Scientists, stakeholders and decision makers face trade-offs between adopting simple or complex approaches when modeling ecosystem services (ES). Complex approaches may be time- and data-intensive, making them more challenging to implement and difficult to scale, but can produce more accurate and locally specific results. In contrast, simple approaches allow for faster assessments but may sacrifice accuracy and credibility. The ARtificial Intelligence for Ecosystem Services (ARIES) modeling platform has endeavored to provide a spectrum of simple to complex ES models that are readily accessible to a broad range of users
Achieving the long-term temperature goal of the Paris Agreement requires forest-based mitigation. Collective progress towards this goal will be assessed by the Paris Agreement’s Global stocktake. At present, there is a discrepancy of about 4 GtCO2 yr−1 in global anthropogenic net land-use emissions between global models (reflected in IPCC assessment reports) and aggregated national GHG inventories (under the UNFCCC). We show that a substantial part of this discrepancy (about 3.2 GtCO2 yr−1) can be explained by conceptual differences in anthropogenic forest sink estimation, related to the representation of environmental change impacts and the areas considered as managed.
The study aims to explore the main drivers influencing the economic appraisal of heat warning systems by integrating epidemiological modelling and benefit-cost analysis. To shed insights on heat wave mortality valuation, we consider three valuation schemes: (i) a traditional one, where the value of a statistical life (VSL) is applied to both displaced and premature mortality; (ii) an intermediate one, with VSL applied for premature mortality and value of a life year (VOLY) for displaced mortality; and (iii) a conservative one, where both premature and displaced mortality are quantified in terms of loss of life expectancy, and then valued using the VOLY approach. When applying these three schemes to Madrid (Spain), we obtain a benefit-cost ratio varying from 12 to 3700
Land-use intensification in agrarian landscapes is seen as a key strategy to simultaneously feed humanity and use ecosystems sustainably, but the conditions that support positive social-ecological outcomes remain poorly documented. We address this knowledge gap by synthesizing research that analyses how agricultural intensification affects both ecosystem services and human well-being in low- and middle-income countries.
Elevated atmospheric CO2 concentration might reduce forest water‐use, due to decreased transpiration, following partial stomatal closure, thus enhancing water‐use efficiency and productivity at low water availability. If evapotranspiration is reduced, it may subsequently increase soil water storage or surface runoff and drainage, although these could be offset or even reversed by changes in vegetation structure, mainly increased leaf area index.
The present study collects original monetary estimates for water related ecosystem service benefits on the African continent from 36 valuation studies. A database of 178 monetary estimates is constructed to conduct a meta-analysis that, for the first time, digs into what factors drive water related ecosystem service values in Africa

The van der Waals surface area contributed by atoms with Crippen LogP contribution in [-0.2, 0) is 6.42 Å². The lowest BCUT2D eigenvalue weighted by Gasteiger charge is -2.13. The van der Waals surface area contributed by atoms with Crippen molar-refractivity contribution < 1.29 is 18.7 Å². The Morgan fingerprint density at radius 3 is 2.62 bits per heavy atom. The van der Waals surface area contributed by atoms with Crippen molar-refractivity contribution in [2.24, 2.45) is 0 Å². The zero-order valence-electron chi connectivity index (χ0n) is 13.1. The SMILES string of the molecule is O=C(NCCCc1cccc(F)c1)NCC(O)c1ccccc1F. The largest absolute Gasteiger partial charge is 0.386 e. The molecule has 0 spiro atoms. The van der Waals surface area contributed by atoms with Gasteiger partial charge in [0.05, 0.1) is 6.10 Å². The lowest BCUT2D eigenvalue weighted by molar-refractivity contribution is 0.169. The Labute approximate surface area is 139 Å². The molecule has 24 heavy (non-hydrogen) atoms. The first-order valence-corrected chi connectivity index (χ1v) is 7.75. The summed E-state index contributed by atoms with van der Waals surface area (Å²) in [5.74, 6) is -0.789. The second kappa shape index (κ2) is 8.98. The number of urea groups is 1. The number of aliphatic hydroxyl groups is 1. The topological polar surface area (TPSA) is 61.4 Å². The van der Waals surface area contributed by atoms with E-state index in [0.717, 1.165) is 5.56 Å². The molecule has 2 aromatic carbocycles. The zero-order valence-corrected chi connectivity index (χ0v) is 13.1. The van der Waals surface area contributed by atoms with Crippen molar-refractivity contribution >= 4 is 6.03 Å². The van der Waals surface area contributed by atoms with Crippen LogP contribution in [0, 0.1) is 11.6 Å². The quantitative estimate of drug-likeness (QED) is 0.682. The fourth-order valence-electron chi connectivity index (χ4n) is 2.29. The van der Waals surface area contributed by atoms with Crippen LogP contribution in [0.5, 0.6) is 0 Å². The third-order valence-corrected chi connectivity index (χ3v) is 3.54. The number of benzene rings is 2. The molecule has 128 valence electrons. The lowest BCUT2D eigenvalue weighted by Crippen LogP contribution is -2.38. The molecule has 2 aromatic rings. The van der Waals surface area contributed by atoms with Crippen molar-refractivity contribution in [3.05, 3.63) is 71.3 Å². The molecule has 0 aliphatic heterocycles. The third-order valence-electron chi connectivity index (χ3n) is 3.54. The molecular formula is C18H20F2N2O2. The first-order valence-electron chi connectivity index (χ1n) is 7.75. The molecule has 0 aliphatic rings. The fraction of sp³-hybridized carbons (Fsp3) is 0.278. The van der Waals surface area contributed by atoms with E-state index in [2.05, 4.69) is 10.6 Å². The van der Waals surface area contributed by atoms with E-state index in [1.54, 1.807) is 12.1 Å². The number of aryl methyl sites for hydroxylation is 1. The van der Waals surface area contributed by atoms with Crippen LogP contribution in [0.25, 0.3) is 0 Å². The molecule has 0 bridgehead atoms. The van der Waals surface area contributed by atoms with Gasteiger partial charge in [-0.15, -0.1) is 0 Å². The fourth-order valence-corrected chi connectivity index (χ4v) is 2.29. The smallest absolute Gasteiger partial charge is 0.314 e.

Decision-making for climate change adaptation requires an integrated and cross-sectoral approach to adequately capture the complexity of interconnected systems. More meaningful decisions can be taken in an arena where different agents provide knowledge of specific domains. This paper uses a semi-quantitative method based on cognitive mapping to demonstrate how new knowledge emerges when combining knowledge from diverse agents.
Given that few ecosystems on the Earth have been unaffected by humans, restoring them holds great promise for stemming the biodiversity crisis and ensuring ecosystem services are provided to humanity. Nonetheless, few studies have documented the recovery of ecosystems globally or the rates at which ecosystems recover. Even fewer have addressed the added benefit of actively restoring ecosystems versus allowing them to recover without human intervention following the cessation of a disturbance.
Payments for Environmental Services (PES) constitute an innovative economic intervention to counteract the global loss of biodiversity and ecosystem functions. In theory, some appealing features should enable PES to perform well in achieving conservation and welfare goals. In practice, outcomes depend on the interplay between context, design and implementation. Inspecting a new global dataset, we find that some PES design principles pre-identified in the social-science literature as desirable, such as spatial targeting and payment differentiation, are only partially being applied in practice.
Given that few ecosystems on the Earth have been unaffected by humans, restoring them holds great promise for stemming the biodiversity crisis and ensuring ecosystem services are provided to humanity. Nonetheless, few studies have documented the recovery of ecosystems globally or the rates at which ecosystems recover.
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